PROTEST: People unhappy about UCA President Houston Davis’ removal of a quote about being gay from a campus sign fired back today with chalked messages. This one edits a campus slogan about UCA’s supposed support for diversity

The University of Central Arkansas has belatedly admitted that president Houston Davis communicated with anti-gay Republican Sen. Jason Rapert about the takedown of a gay pride quote by Lady Gaga in front of the university library.


Back story: Davis ordered removal of a sign about gayness quoting Lady Gaga the day after the library posted it June 11. (Being gay is permanent, the quote essentially said.) It was in keeping with library practice of posting quotes relevant to current events — this one timed with Pride Month celebrated by LGBT people. Somebody complained. The president ordered the sign down. He said it was an institutional expression of opinion and a bad thing for young people on campus to see. (A statement of scientific fact is bad?) The response was fierce. Is homosexuality a matter of choice, not biology? Should gay students and faculty go into hiding when young people are on campus? Should the library not present material relevant to the time? — Malcolm X on black history month; Betty Friedan on women’s observances?

My efforts through FOI to find out who complained and how the president responded have so far been largely fruitless. Did the president really remove an innocuous sign without written orders?


Late today, a University spokesman did provide this answer to one of my specific questions. Such as, who called? Did they include a legislator? My responses from Amanda Hoelzeman of UCA include this:

We do not have any records that meet your request. President Davis did receive phone calls, but there are no records of these calls. He’s happy to meet with you and discuss the calls he received, along with the decision-making process for this matter, if you’d like to do that. I’ve included a response below to your earlier question. Please let me know if there’s anything else I can provide to you. thanks.
The response and decision has absolutely nothing to do with the personal beliefs of Houston Davis. Taking the quote down was a matter of considering whether a university sign could be used in that manner and factoring in the way we treat other similar university signs.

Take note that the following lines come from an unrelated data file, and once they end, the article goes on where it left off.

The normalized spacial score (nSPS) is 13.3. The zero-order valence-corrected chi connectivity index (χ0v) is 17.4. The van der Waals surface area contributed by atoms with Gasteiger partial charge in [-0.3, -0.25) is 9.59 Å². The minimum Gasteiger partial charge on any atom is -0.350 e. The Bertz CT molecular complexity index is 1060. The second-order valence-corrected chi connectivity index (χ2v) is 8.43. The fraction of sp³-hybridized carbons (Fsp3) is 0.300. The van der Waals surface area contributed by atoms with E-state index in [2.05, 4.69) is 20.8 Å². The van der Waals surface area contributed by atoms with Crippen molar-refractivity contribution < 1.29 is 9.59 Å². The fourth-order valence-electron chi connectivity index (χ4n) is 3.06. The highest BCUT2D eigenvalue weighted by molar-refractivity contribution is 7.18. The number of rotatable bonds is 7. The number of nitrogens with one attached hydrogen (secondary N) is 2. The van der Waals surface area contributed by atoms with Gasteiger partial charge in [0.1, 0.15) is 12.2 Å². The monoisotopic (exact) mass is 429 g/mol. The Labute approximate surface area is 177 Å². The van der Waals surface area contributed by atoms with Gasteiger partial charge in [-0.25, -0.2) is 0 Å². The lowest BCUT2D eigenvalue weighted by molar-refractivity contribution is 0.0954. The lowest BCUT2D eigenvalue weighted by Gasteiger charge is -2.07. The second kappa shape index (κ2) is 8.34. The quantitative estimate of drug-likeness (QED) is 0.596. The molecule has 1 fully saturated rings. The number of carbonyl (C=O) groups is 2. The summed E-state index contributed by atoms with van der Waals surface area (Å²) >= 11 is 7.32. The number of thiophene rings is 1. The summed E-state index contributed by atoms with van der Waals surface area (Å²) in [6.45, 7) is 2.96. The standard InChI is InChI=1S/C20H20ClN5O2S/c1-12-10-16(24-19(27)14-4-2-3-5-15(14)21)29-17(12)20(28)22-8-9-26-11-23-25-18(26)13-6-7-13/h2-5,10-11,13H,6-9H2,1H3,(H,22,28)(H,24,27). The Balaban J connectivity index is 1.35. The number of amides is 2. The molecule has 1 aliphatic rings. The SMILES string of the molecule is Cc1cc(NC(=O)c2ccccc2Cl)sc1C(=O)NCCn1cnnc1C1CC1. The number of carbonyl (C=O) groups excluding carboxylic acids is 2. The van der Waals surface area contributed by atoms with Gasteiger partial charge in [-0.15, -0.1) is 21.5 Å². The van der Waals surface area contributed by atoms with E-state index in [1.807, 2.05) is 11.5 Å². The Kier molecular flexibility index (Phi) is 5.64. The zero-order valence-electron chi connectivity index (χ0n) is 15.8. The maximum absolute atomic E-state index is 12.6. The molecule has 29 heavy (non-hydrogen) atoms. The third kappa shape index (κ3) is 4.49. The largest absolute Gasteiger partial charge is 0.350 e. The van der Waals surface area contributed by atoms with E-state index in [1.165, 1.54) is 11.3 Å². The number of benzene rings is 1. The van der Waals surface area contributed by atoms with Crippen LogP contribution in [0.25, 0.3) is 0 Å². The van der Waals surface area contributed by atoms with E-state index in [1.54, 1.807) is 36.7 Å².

The spokesman insisted there was no written record of discussions. Finally, at 5;41 p.m. today, I got this response to a question about whom Davis had talked with
President Davis visited with all seven board of trustees members and Senator Jason Rapert.

I’ve asked for more detail. I’ll pass it along if I receive it. I’ll take some persuading to be dissuaded from believing the president has created a mountain out of a molehill by knuckling under, if not directly to the likes of Jason Rapert, the Republican bully of Bigelow, to the point of view he represents. (He’s said the Conway gay pride parade was meant to mock Christians.)


Sad day for UCA and President Davis. He’s created a hole the library and others can’t dig out of. Must the subject his teachers teach be shielded from outside eyes now, regardless of controversial subjects? Does Jason Rapert get a veto over campus expressions of science and literary fact? The right-wingers ought to be furious at this suppression of academic freedom. They won’t be. This is what the Raperts want. Silencing of views he doesn’t like; promotion of those he supports.

UCA will never join the first rank of Arkansas universities, never mind of the rest of the country, unless it stops bowing to demagogues like Rapert.

PS: the president alibis his talks with the Board by saying he talked with them individually, not as a group, which clearly would require public notice under state law. Supreme Court precedence frowns on round-robin discussions as a way around public meetings to reach decisions.

UPDATE: Thursday, Rapert was heard from on Facebook in an atypically brief comment praising a Democrat-Gazette editorial defending the UCA president. He wrote:


President Houston Davis and the UCA Board made the right decision. The institutional voice of UCA should not ever be hijacked by anyone for their own personal political messaging. I am happy to see the Arkansas Democrat Gazette shooting straight on this issue. I agree.

There is a process for people making statements on the UCA campus, including on signs in front of the library. They apparently weren’t followed in the case of the library sign. But there’s a good display of contextual materials INSIDE the library related to Pride Month.

Also, I think it possible we’ll find some free speech types who’ll follow rules to make public expression at UCA. Would that be “hijacking” UCA? We shall see.